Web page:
1. The most important reason is that you enjoy travelling in the outback and go to see what life is like out there.
2. The best thing for us is meeting the resilient, laconic people who inhabit this harsh but beautiful landscape.
3. It is good for all of us to see where our food is produced and the difficulties farmers face in western areas.
4. It is wonderful to get away from the frenetic traffic on coastal highways for awhile. There are a few road trains and cattle trucks, but they are fine if you give way to them as you should.
5. Driving more slowly allows you to see more of the local fauna. We saw lots of wedge tailed eagles around Eromanga, but also brolgas, bustards, falcons, emus, Major Mitchell and black cockatoos and clouds of finches and budgies.
6. The lack of TV or mobile phone/WiFi reception in some places makes you more likely to light a fire and sit and chat to fellow travellers at night; a pleasure being denied to us in many coastal areas.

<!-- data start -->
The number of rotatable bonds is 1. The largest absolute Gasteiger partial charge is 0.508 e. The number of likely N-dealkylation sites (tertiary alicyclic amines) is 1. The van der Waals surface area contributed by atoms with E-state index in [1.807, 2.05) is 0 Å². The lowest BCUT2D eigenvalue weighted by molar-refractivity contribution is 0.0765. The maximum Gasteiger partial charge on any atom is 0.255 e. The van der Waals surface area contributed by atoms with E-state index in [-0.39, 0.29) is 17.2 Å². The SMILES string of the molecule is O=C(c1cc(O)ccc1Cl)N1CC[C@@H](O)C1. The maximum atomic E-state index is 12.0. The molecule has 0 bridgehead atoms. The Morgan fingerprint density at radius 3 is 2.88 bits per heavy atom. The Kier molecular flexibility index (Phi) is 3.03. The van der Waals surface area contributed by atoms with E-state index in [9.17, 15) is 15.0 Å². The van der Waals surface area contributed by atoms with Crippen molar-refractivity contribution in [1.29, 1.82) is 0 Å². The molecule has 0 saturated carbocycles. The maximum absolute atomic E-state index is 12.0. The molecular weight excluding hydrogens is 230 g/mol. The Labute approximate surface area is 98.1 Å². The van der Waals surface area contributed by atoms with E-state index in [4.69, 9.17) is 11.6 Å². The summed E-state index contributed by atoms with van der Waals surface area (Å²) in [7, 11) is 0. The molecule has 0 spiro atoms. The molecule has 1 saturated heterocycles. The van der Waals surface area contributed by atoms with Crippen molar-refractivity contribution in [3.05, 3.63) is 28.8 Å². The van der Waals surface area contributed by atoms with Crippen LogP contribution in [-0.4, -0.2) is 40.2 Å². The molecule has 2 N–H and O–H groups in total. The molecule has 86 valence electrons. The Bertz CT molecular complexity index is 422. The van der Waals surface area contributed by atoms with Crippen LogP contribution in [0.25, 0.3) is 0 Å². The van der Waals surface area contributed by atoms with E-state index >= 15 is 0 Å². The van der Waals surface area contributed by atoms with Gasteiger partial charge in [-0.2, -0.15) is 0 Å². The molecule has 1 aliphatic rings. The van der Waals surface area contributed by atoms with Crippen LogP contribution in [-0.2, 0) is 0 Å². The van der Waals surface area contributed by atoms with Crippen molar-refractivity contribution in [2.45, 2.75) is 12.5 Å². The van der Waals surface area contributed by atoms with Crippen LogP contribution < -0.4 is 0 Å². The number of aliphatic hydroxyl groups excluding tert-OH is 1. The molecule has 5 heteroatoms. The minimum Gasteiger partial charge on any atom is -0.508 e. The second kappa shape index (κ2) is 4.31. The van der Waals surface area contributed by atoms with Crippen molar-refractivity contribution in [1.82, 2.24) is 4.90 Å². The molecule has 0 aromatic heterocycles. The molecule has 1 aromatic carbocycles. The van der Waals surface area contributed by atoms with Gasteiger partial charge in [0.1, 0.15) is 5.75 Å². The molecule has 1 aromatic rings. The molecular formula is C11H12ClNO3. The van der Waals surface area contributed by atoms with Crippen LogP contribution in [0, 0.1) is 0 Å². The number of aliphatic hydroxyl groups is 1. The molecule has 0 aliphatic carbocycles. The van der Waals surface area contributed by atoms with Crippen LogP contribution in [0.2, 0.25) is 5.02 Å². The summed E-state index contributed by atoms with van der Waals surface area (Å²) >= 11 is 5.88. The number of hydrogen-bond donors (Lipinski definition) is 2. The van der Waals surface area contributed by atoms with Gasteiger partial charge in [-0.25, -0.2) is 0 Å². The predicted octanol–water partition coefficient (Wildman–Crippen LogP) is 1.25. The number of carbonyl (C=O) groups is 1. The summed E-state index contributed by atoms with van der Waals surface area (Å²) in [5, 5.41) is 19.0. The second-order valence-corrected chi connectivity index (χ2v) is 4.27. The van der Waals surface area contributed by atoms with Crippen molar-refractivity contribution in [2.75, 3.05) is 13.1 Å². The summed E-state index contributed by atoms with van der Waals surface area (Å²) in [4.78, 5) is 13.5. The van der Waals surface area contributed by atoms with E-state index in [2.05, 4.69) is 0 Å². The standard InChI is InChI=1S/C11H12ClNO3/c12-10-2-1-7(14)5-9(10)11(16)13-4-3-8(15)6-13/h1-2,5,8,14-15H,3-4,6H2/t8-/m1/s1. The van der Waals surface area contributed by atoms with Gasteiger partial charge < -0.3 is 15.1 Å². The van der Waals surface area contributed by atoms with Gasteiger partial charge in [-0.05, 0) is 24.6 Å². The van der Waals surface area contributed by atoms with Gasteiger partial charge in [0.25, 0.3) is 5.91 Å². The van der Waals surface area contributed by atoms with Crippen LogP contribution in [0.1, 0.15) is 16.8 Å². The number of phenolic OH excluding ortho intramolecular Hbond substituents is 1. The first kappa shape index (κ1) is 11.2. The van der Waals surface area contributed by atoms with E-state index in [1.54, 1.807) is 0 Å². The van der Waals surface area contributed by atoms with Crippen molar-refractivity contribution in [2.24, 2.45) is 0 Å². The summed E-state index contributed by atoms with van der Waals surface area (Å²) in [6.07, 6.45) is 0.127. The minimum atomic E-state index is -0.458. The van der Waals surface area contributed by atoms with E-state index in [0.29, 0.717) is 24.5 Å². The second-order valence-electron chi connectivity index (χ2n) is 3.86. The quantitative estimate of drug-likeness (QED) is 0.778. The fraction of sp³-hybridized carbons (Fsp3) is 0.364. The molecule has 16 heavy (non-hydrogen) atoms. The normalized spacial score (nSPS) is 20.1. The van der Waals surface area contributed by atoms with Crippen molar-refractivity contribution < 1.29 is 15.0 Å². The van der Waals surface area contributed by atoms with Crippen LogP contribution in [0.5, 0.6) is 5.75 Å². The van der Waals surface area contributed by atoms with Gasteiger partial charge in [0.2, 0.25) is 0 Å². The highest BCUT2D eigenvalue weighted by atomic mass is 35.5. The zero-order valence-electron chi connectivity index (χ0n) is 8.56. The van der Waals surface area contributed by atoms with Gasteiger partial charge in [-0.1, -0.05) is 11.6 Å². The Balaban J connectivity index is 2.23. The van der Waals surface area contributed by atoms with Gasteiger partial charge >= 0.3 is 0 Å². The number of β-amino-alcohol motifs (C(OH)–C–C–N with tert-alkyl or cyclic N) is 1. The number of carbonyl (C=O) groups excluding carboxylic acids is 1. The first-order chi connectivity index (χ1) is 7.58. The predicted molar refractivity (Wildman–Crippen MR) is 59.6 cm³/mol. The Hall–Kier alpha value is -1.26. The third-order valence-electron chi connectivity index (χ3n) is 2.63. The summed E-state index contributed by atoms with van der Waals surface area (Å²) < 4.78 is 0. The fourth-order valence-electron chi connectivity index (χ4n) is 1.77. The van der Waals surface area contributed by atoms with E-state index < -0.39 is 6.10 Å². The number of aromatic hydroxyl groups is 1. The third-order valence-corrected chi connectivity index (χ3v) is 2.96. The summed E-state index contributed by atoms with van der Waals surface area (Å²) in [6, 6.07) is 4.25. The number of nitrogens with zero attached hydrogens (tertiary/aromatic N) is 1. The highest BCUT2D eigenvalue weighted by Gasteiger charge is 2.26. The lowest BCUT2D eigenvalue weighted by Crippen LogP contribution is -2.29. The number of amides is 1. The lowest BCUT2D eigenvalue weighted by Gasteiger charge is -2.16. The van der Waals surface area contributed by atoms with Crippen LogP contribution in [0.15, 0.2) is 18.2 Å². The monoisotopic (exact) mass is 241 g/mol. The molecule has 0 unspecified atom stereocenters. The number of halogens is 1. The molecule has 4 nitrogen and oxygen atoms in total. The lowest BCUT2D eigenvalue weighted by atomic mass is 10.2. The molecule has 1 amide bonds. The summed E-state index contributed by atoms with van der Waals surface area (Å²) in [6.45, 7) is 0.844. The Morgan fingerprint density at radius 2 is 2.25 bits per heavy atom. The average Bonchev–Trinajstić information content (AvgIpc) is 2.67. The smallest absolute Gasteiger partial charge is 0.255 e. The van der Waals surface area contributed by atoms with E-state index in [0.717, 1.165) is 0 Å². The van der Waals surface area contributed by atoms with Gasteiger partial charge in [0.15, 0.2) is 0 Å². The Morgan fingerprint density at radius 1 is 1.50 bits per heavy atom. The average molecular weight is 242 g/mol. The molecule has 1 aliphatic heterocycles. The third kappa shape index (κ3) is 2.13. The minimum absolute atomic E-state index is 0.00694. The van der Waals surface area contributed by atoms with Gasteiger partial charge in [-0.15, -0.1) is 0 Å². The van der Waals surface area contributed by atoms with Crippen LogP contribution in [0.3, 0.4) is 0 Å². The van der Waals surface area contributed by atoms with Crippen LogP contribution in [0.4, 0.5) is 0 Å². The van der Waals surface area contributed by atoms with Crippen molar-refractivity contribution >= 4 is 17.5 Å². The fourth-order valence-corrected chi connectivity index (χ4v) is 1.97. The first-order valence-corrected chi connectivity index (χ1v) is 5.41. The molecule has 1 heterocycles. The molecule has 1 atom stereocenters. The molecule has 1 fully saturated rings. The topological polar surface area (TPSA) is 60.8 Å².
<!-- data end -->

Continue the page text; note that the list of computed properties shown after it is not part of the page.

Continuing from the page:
7. The dust makes for wonderful sunrises and sunsets and there are plenty of starry, starry nights.
8. The west is full of iconic heritage pubs. The meals are great value and the locals are always good for a chat. Sitting in the dining room of the Noccundra Pub, it is hard not to think of the Cobb and Co passengers who sat in the same room in years gone by.
9. Western towns are proud of their heritage and the museums have some excellent audio/visual presentations and displays. Storyboards around the towns make fascinating reading. The Lagenbaker House built in the 1880's at Ilfracombe has all of its original contents; what an insight into life 100 years ago. Do a tour with Cathy Hitson from the caravan park.
10. Putting ourselves a little outside our comfort zone is good for us, and we tend to do this less and less as we grow older. Besides, these trips provide us with lots of great stories to tell our friends when we arrive home with great memories and photos.